When she was a kid and they got to ditch church on a bright Sunday morning to take a drive, the excitement started in the kitchen as she and Mom started packing the picnic lunch that was always more food than the four of them could eat. Dad and Graham would be checking over the aging Buick, making sure all was in order. Graham felt important with the pressure gauge in hand, checking the worn tires.
Usually they’d drive west, toward the coast, toward the beach and surf. But sometimes, especially if a storm was blowing in off the Pacific, they’d head inland to meander the two lane roads that kicked up dust in farm land. The bread basket of the state, if so much smaller than the wheat fields of the vast Midwest.
There were silos and barns in rusty red, and meadows with sheep or cows just staring and chewing their cud. And the sudden turns that brought them to a bridge spanning creek, river or ravine, a treat when it was wooden planks as a relief from concrete.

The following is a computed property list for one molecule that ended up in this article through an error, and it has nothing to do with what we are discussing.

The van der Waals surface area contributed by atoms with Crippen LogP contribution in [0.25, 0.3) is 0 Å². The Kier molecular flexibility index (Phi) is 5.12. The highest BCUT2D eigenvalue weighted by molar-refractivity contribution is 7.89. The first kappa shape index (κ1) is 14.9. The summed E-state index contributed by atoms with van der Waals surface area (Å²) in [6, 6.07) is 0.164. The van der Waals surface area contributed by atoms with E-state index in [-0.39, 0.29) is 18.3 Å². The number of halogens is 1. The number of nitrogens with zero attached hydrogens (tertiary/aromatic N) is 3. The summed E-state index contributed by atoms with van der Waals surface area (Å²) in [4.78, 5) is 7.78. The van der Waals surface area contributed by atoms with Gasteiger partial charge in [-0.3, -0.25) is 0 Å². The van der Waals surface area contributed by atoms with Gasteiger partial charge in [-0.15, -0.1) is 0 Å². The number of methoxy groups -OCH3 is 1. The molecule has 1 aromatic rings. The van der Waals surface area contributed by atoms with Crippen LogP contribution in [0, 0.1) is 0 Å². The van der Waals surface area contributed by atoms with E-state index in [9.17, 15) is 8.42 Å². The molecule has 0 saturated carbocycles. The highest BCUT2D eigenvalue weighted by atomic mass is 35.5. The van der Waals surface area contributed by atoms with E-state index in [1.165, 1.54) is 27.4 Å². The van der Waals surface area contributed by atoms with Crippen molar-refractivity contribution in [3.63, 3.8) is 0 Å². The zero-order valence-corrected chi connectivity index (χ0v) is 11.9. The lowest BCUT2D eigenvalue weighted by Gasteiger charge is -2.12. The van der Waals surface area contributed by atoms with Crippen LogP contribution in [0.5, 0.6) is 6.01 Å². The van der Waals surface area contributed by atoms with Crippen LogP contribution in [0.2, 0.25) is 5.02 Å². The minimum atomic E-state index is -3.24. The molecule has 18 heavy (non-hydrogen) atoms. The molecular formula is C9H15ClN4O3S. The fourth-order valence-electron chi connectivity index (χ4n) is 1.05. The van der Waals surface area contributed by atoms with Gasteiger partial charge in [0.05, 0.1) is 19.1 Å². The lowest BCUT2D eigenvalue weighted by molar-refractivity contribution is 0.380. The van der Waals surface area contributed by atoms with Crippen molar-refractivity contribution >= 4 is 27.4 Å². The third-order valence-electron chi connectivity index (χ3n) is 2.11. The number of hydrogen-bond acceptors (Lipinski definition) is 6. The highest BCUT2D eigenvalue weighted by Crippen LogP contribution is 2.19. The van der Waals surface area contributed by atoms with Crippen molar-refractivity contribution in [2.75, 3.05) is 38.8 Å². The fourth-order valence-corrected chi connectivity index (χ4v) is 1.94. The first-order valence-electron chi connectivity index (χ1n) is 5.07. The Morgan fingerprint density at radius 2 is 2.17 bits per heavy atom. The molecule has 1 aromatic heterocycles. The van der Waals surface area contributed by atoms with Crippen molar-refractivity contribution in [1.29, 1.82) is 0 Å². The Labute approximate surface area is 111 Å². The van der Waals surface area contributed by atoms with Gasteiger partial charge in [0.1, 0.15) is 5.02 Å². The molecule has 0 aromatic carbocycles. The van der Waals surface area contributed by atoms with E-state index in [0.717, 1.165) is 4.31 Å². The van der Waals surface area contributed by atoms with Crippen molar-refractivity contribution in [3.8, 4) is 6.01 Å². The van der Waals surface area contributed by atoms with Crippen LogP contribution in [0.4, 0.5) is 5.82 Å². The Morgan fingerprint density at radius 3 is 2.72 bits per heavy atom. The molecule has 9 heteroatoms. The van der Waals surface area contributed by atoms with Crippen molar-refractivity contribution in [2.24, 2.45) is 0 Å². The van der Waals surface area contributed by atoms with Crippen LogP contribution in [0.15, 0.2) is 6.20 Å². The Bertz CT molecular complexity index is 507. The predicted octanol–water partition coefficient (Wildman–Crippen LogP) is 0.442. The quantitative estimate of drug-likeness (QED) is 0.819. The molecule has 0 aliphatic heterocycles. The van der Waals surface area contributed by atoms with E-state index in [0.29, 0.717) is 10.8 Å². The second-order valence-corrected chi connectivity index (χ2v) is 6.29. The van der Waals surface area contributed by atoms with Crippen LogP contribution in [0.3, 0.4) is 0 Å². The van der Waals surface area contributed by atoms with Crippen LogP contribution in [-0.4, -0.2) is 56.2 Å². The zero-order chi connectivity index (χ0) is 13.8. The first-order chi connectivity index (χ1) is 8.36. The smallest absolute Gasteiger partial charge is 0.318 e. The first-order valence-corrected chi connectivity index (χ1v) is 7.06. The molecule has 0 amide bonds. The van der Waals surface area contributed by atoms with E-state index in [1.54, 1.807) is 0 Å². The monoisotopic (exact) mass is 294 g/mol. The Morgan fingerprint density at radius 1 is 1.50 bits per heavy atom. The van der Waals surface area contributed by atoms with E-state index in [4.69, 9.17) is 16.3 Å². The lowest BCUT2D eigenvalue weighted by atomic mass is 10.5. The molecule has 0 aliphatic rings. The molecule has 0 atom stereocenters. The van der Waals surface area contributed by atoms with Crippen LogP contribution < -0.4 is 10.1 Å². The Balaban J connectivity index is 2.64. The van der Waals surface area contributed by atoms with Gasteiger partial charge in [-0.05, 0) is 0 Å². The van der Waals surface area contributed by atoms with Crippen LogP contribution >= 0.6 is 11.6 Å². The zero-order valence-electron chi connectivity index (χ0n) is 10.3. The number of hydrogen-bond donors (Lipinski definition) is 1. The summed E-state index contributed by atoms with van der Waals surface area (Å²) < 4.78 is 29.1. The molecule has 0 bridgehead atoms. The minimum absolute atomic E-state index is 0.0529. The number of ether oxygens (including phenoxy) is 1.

And one place they went past slowly, car tires tiptoing on gravel. A lonely cottage just inside a stand of trees, shutters fallen like broken teeth, attic roof dropped in from time and weather.
It was a romantic spot to her young eyes, what with trees both evergreen and deciduous (though she hadn’t learned that word yet), and flowers blowing wild in spring, and apples burdening branches in fall.
But whoever had lived there, they were long gone. And the twined initials (surrounded by a heart) carved into the lightning-charred oak by the road clearly told a sad truth: love is not enough. The ivy and rot and rust, the prying fingers of roots and rats…even abandonment itself was like a character in the story, but the lovers who used to live there weren’t even ghosts any more.